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Marty Nemko

Q&A: A career coach in the healing market

Name: Marty Nemko
Age: 66
City: Oakland and Napa
Position: Radio host

J.: You’ve had a successful radio show on the Bay Area’s NPR affiliate KALW 91.7 for more than 27 years, “Work with Marty Nemko,” on which you’ve talked about every workplace issue under the sun. But before that, you had an entirely separate career as a professor. You had to retool yourself professionally as well. Tell us about that.

Marty Nemko: I have a Ph.D. from Berkeley in educational psychology. I was a gypsy professor at Cal State East Bay, U.C. Davis and Berkeley, filling in for full-time professors. But I couldn’t get a full-time professorship, even though my dissertation was nominated for Berkeley’s dissertation of the year and I graduated with a 3.9 GPA. I had applied for many permanent positions and didn’t even get interviewed. Finally, I got one at a Bay Area institution. The five-person interview went absolutely wonderfully. I thought I’d get the job. But the head of the search committee pulled me aside and told me that he couldn’t hire me because I was a white male. That was a wakeup call.

So what did you do?

This is where a lesson from my father’s experience really made a difference in my life. My parents were Holocaust survivors — my mother was at Auschwitz, and my father survived many camps. What healed him was not speaking to groups about his experiences or going to Holocaust remembrance commemorations. It was work. Work moved him forward. He had a crappy little store in a rough neighborhood in Brooklyn, and going to that store every day healed him. One weekend, when I was a kid and working as a security guard at his store, I asked him, “How come you never talk about what happened?” And he said, “The Nazis took five years from my life. I won’t give them one minute more. Take the next step forward.”

So after my experience at not getting a job as a professor, I thought that if I could help other people find good work, it would be healing, I would be making a difference, like tikkun olam.

In addition to your radio work, you’ve helped more than 5,000 private clients as a career coach. How has the job market changed since you started more than 25 years ago?

It used to be the old saw, “Do what you love and the money will follow.” At that point, most jobs came with benefits. There wasn’t much offshoring. Now, most of my clients are underemployed with part-time jobs, contract or temp work and no benefits.

Clearly, the economy has changed dramatically during your years in the field. What do you find to be the most helpful questions you ask of clients seeking your counsel?

Have you tapped your network most effectively? Have you used LinkedIn? Have you acquired new skills? Are you putting yourself in the shoes of your potential employer? You need both soft skills and hard skills — real skills. It isn’t enough to be a team player or a nice person. You have to bring substance to the table.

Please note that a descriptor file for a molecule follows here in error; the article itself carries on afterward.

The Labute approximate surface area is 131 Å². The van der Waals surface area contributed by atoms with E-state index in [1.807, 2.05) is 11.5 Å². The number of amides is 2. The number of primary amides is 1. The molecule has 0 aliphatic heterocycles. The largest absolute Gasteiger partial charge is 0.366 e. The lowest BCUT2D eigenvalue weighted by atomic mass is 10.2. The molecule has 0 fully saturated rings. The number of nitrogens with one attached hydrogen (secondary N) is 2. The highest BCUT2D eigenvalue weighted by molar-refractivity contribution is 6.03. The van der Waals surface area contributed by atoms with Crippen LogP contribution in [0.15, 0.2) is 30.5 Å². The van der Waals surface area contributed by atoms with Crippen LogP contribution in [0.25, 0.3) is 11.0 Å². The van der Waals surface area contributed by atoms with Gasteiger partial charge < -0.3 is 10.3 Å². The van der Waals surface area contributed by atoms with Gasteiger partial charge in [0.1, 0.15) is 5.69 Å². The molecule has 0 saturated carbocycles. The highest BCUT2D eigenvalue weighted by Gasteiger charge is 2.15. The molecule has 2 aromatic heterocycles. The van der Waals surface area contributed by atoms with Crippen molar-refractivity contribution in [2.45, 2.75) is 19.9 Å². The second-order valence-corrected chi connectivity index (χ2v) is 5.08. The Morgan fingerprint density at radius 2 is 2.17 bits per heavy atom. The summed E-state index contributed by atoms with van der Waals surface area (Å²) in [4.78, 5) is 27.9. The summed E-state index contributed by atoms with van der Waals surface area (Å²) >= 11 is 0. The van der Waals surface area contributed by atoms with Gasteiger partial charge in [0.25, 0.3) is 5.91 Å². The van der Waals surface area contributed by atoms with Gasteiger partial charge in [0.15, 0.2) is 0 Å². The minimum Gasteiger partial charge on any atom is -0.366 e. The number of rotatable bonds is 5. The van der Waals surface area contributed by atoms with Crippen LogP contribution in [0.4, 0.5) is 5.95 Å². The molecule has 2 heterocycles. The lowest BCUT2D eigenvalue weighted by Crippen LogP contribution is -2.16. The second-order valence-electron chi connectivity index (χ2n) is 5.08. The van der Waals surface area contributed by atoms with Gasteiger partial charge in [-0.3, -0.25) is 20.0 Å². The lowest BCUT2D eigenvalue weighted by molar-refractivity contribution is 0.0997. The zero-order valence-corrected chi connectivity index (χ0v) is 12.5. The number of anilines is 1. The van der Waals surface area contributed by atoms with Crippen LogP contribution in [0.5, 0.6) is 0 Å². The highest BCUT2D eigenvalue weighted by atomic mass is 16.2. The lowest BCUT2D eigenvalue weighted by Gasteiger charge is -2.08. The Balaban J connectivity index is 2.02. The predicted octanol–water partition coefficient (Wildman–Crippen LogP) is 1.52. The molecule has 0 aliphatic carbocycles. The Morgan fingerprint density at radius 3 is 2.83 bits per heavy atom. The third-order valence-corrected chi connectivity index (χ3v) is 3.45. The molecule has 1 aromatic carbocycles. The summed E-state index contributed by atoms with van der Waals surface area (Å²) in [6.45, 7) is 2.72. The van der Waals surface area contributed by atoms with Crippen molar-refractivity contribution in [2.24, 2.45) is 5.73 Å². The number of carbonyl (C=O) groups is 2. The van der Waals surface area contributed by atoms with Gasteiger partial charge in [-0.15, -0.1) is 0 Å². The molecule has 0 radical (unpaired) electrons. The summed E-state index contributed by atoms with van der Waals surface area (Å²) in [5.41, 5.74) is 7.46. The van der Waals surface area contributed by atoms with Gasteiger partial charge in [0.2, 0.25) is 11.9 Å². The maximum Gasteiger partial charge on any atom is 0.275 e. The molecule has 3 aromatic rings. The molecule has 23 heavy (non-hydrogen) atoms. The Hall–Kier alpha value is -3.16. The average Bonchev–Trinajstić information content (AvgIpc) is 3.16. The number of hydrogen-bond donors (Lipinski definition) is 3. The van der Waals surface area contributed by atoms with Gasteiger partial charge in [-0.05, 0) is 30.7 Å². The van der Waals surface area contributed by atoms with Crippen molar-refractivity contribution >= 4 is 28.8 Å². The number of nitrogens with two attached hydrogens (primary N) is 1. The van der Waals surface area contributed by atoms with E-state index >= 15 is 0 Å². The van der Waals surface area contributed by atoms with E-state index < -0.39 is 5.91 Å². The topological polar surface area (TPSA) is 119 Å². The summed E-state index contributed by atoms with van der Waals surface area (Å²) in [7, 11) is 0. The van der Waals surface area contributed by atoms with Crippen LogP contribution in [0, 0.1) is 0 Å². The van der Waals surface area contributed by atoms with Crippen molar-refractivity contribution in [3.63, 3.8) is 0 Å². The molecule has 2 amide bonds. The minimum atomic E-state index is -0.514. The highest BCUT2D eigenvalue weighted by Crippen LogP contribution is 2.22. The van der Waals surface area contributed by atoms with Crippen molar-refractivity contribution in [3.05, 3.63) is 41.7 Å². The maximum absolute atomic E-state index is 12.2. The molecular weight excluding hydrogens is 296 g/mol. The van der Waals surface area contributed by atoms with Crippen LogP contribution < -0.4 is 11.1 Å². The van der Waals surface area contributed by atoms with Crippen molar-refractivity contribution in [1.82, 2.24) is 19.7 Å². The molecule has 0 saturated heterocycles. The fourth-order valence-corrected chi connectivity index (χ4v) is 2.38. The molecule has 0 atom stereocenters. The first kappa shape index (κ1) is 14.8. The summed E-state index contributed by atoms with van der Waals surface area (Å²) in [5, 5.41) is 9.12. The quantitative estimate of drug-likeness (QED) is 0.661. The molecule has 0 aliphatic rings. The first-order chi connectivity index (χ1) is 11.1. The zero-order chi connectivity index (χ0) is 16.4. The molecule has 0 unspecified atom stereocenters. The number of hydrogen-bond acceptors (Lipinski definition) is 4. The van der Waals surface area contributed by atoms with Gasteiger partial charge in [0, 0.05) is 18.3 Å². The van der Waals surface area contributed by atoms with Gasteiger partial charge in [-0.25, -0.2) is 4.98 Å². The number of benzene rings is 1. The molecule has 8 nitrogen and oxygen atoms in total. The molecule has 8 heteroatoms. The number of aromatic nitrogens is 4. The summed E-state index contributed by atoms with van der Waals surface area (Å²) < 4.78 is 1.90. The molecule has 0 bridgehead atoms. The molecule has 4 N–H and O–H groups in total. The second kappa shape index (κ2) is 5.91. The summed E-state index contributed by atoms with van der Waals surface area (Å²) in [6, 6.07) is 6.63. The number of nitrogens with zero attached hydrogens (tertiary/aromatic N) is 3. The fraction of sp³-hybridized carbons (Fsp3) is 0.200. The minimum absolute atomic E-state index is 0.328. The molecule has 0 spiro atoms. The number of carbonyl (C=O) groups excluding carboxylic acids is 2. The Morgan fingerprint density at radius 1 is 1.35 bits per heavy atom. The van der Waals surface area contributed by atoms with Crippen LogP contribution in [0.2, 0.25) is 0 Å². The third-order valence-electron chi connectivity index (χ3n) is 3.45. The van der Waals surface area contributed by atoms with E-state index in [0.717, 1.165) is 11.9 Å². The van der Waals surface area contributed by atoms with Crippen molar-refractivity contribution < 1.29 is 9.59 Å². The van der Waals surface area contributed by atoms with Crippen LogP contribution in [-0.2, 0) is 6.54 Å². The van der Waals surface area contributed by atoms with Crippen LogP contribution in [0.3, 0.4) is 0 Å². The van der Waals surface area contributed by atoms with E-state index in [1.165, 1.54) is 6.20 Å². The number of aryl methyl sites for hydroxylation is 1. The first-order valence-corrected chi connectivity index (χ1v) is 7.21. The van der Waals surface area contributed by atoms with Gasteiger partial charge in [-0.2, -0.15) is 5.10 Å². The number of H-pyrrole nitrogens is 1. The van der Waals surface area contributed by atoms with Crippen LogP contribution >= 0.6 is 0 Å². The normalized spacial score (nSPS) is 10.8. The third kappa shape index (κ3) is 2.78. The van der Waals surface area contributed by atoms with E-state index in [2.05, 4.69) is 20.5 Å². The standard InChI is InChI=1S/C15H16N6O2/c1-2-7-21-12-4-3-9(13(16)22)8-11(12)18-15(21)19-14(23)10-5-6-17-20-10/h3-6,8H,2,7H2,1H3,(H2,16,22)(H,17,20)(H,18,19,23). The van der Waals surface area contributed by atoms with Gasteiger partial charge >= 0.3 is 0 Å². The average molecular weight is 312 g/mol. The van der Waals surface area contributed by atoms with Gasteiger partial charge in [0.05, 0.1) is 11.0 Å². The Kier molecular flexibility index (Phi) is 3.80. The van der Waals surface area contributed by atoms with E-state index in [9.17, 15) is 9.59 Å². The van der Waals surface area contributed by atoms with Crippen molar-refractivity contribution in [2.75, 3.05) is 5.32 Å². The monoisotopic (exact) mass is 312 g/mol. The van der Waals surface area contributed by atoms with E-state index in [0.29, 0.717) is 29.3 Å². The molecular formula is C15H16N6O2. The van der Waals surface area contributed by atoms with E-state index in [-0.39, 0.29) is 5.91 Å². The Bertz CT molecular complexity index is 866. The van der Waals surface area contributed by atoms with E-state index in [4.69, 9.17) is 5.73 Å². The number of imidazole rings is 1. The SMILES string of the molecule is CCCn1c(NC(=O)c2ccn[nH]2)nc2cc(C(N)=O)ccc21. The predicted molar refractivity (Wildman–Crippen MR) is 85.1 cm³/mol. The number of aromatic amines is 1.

Some of the many articles you’ve written over the years, particularly about reverse discrimination in the workplace, have been controversial. Has there been any blowback?

My politics are very iconoclastic. I’m pro-LGBT issues and pro-choice, but I believe the evidence is clear that most programs to close the achievement gap don’t work, or certainly work too poorly to justify the taxpayer expense. I’m across the board on many issues, and you can’t predict my views. But one of my editors at a national magazine was forced to fire me after I wrote an article that asserted that, qualitatively and quantitatively, men have it worse than women. He liked the article and published it, but when the women’s organizations pounded away at him, he caved. I truly believe that today’s censorship from the supposedly tolerant left is far more pervasive than the McCarthyism the left continues to focus on 75 years later.

What makes you tick as a Jew?

I am assertive in the way that many Jews are, which doesn’t always sit well with the New Testament, which urges us to surrender control to God’s will.

What do you and your wife, Barbara Nemko, Napa County superintendent of schools, do that is particularly Jewish?

We attend joke night at Congregation Beth Shalom in Napa.

“Talking with …” focuses on local Jews who are doing things we find interesting. Send suggestions to [email protected].

Robert Nagler Miller
Robert Nagler Miller

Robert Nagler Miller, a Phi Beta Kappa graduate of Wesleyan University, received his master's degree from Northwestern University's Medill School of Journalism. For more than 25 years, he worked as a writer and editor at a variety of nonprofits in the Los Angeles and Bay Areas. In 2016, he and his husband, Dr. Arnold Friedlander, relocated to Chicago. Robert loves schmoozing, noshing, kvetching, Scrabble, reading and NPR.